Now home in Canada, after a thirty hour trip door to door, my head still feels like it’s sealed in a big tin can hurtling through the sky and my feet won’t warm up. Seriously Salt Spring Island, snow again? Alas now safely ensconced in a duvet having a long overdue cuddle with our cat Shane, I’m finally able to report (without jinxing myself) that I actually made it through an entire month in India without at single episode of violent puking. First time in six trips. Whoot, whoot!
I’ve tried bringing pro-biotics, anti viral this and vitamin that, grapefruit seed extract, homeopathic remedies, anti bacterial gel, you name it. Last trip my ‘medical’ kit took up more room than my clothes. This trip I brought nothing but some Holy Crap cereal with a plan to eat it with curd (yogurt) for breakfast every morning and to drink a Coke a day. Joe’s a Coke addict and he never gets sick, plus a friend who travelled with us to India last year (and got sick along with me) visited her doctor when she got home and was scolded for her use of antibiotics in favour of drinking Coke to kill the bad bacteria. All pop makes my eyes water and Coke is way too sweet for me, so this was actually no easy feat – but certainly easier than the alternative of puking (out of both ends) for 12 hours straight in a less than comfortable Indian hotel room.
So when Joe suggested we try a hole in the wall street food eatery for some kebab on our last night in New Delhi, I hesitantly agreed. Food poisoning and long plane rides home don’t mix well and ironic things happen to me all the time. Turns out the hole in the wall in question, Nazim’s Kathi Kabab, is a New Delhi institution and serves up a mean kathi roll. We ordered up two chicken tikka kathi rolls and two Pepsis and took a seat in a booth while locals streamed in and out. The atmosphere was delightfully old school Indian charming (as opposed to the florescent lit, neon painted not so charming interiors of newer Indian ‘faster’ food restaurants – faster because nothing is actually ‘fast’ in India). When our rolls arrived I loaded up mine with the delicious minty-spicy green sauce often served with tandoori and took a tentative first bite.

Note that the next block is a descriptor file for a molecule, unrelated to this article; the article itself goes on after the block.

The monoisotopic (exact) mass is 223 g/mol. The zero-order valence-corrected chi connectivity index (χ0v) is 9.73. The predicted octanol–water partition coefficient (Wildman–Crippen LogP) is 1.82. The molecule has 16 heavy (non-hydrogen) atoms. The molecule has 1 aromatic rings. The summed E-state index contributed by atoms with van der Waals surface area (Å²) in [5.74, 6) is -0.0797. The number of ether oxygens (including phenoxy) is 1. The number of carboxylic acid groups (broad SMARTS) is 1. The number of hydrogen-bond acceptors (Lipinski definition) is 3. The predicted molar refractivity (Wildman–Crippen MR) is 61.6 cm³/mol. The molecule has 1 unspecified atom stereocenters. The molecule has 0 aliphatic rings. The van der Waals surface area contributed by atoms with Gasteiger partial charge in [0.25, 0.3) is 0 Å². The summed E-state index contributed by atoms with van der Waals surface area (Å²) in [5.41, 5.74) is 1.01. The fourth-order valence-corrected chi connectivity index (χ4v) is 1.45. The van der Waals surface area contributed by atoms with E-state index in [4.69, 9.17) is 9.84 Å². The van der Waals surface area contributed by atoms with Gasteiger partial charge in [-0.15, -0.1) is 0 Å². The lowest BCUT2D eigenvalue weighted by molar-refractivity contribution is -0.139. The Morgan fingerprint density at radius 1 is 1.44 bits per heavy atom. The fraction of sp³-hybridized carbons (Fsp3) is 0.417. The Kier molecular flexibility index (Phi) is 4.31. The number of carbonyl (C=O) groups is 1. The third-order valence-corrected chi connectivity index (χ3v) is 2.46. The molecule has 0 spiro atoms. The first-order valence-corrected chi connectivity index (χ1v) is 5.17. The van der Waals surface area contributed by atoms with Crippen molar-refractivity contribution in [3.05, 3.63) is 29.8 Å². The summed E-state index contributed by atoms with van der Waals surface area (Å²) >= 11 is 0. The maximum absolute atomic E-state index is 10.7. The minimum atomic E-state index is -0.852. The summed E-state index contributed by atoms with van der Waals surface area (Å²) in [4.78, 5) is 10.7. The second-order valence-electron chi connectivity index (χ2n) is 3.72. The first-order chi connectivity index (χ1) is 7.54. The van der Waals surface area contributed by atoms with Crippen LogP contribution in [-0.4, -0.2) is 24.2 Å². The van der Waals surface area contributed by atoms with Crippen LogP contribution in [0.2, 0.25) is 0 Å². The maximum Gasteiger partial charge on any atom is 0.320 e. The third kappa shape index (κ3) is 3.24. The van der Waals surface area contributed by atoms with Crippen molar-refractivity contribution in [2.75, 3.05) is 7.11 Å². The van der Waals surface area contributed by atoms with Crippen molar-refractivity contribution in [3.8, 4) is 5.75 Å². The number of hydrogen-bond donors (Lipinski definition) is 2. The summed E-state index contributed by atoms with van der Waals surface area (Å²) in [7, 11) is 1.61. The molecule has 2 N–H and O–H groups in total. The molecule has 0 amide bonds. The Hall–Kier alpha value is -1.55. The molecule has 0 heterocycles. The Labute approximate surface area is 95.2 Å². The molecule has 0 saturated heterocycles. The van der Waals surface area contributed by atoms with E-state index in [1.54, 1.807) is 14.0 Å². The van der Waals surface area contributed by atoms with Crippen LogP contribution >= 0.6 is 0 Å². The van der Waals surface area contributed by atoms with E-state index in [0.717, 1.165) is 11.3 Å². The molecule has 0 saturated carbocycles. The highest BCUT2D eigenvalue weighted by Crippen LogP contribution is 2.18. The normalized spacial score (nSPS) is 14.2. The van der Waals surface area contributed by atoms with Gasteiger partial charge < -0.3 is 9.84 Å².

Turns out, this particular kathi roll was one of the best things I’ve ever eaten (up there with Shawn W’s birthday tenderloin, my sister’s last thanksgiving feast, the stuffed lemongrass at Tamarind in Luang Prabang, Laos and the Thai fish served up at the Chiang Mai home of friends Don & Deanna – all steep competition indeed). It was definitely the best thing I’ve ever eaten in India, a tall order in and of itself. So basic – chicken tikka, a little bit of onion and some special spices wrapped in a buttery fried paratha (Indian flat bread) – yet so unbelievably tasty. It was also filling, (unfortunately as, as soon as I finished I immediately wanted another one). I actually felt sad to be leaving New Delhi as that meant I’d not be able to savour this tasty treat for at least another eight months.
Who knew the constant honking and dreadful air of New Delhi would be redeemed by a kathi roll. Certainly not I or I would have sought one out much sooner. Now if only we could find a decent hotel room there.